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September 2002


Erosion gully near Cardigan, far north Queensland
Combating Catchment Erosion Erosion in the Burdekin Catchment Queensland can now be tackled at key hotspots, thanks to information released jointly by Meat and Livestock Australia (MLA), CSIRO, the National Land and Water Resources Audit and the Queensland Department of Primary Industries. 'Mapping an entire catchment is a difficult task', says CSIRO scientist, Dr Ian Prosser, 'especially when the catchment covers over 130,000 square kilometres, much of it undocumented.' The solution was to collect all the available regional information about the catchment and then combine it with Geographical Information System (GIS) maps to develop a predictive model. A team of researchers took two months to compile the regional data needed to develop a comprehensive model of the Burdekin Catchment. The next step was to apply a computer modelling program called SedNet (Sediment Network) to predict sediment movement. SedNet has also enabled scientists to develop historical models of the catchment, its current state and future scenarios based on different management strategies. According to Dr Prosser, 'Existing information about the catchment included stream gauging data from 22 places, information from soil loss studies, aerial photographs and information from the literature. Gully erosion data was collected from almost 100 sample sites. We combined this with GIS maps showing the structure of the landscape, its topography, soil types, geology, land use, roads, river networks and gully networks, and then analysed the information using the SedNet program to assess the movement of sediment and nutrients'. The results indicate that the Burdekin Catchment is delivering almost four times the amount of soil to streams and rivers than it did at the turn of the century. This is due to grazing pressure disturbing the ground cover, combined with heavy tropical rainfall. Producers and land managers have long recognised that erosion is a problem threatening the district's $100 million beef industry and have been tackling erosion on a number of fronts over the past ten years. Working to assist them, CSIRO Sustainable Ecosystem's Ecograze Project has studied grazing pressure and developed a number of strategies to rehabilitate and retain sustainable ground cover in order to address soil degradation. The measures include conservative stocking rates, rotational wet season pasture spelling, appropriate use of fire, fencing riparian areas, man-made stock water points, fighting woody weeds and intensive land and grazing management. A brochure recently released by CSIRO and Meat and Livestock Australia, Patterns of Erosion and Sediment Transport in the Burdekin River Catchment (PDF, 1.5 MB), has been distributed to all graziers in the catchment. The brochure outlines the latest findings using SedNet and describes erosion hotspots in the Burdekin Catchment and how best they can be managed.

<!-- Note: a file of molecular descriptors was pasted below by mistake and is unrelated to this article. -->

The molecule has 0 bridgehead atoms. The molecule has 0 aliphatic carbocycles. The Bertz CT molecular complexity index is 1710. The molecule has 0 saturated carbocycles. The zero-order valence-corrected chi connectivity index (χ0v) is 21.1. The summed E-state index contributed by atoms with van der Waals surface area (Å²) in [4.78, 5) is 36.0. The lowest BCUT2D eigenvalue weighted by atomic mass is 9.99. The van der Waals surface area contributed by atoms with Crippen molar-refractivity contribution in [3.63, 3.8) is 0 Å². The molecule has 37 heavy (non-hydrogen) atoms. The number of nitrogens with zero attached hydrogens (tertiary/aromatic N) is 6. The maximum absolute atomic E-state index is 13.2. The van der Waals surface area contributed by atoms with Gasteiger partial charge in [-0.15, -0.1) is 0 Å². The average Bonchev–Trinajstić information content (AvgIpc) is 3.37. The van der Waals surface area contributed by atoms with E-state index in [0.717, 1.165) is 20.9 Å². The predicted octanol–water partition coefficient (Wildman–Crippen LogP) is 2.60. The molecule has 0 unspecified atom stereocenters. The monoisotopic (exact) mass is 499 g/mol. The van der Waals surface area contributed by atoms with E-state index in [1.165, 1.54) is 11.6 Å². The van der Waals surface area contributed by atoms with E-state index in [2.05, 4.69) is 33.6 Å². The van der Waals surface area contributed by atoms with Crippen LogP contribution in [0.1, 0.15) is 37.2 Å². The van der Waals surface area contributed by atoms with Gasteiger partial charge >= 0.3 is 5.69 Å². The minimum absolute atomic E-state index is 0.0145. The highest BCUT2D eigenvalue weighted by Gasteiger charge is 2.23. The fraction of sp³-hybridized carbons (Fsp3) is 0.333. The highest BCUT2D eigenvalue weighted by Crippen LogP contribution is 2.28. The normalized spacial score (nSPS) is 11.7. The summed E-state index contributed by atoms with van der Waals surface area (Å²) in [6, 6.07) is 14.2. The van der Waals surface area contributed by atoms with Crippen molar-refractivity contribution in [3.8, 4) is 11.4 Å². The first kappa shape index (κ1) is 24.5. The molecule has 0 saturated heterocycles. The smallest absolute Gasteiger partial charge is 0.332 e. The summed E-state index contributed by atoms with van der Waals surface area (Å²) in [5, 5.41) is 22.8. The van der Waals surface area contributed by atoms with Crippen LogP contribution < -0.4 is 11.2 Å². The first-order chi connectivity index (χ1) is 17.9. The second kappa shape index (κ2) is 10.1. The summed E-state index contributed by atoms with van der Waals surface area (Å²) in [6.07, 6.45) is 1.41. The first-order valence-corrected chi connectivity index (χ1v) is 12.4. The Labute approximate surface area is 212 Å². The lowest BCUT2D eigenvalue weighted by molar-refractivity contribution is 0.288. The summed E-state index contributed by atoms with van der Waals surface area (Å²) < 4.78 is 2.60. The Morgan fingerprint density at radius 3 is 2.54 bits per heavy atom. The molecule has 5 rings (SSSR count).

Targeting of the erosion hotspots shows where resources can be directed for maximum benefit. The good news for Burdekin land managers is that 95% of sediment comes from 13% of the catchment. By land managers joining forces, planning and directing resources to strategically tackle erosion problems, the catchment has a fighting chance of remediation and long term, sustainable production. Working together, landholders, government agencies and land managers are developing strategies to deliver resources that will enable regional communities to look after their own catchments. In November 2002, the Council of Australian Governments endorsed the National Action Plan for Salinity and Water Quality (NAP), providing seven years of funding, totalling $162 million for Queensland, for sustainable land management at the regional level. In the Burdekin Catchment, NAP foundation funding has underpinned the establishment of a regional body called the Burdekin Dry Tropics Group (BDTG), with representatives from community groups, local councils and scientists. The BDTG will develop an accredited and integrated natural resource management plan as well as an overall strategy including set targets and an investment strategy. Once the investment strategy is endorsed by state and federal governments, the Board can implement the plans. 'This is an excellent mechanism for devolving responsibility to regions', explains Dr Christian Roth, Acting Regional Coordinator for CSIRO's Healthy Country Flagship Program. 'This process will empower the regions, enabling them to take issues into their own hands. Centralised government does not have the resources to undertake all the action required to make production sustainable in the Burdekin. This way, landholders, communities and managers can understand what needs to be done and can take responsibility for making the necessary changes'.

For further information

Contact

Dr Christian Roth
Ph: 07 4753 8569

Mr Bob Shepherd
DPI Charters Towers
Ph: 07 4754 6100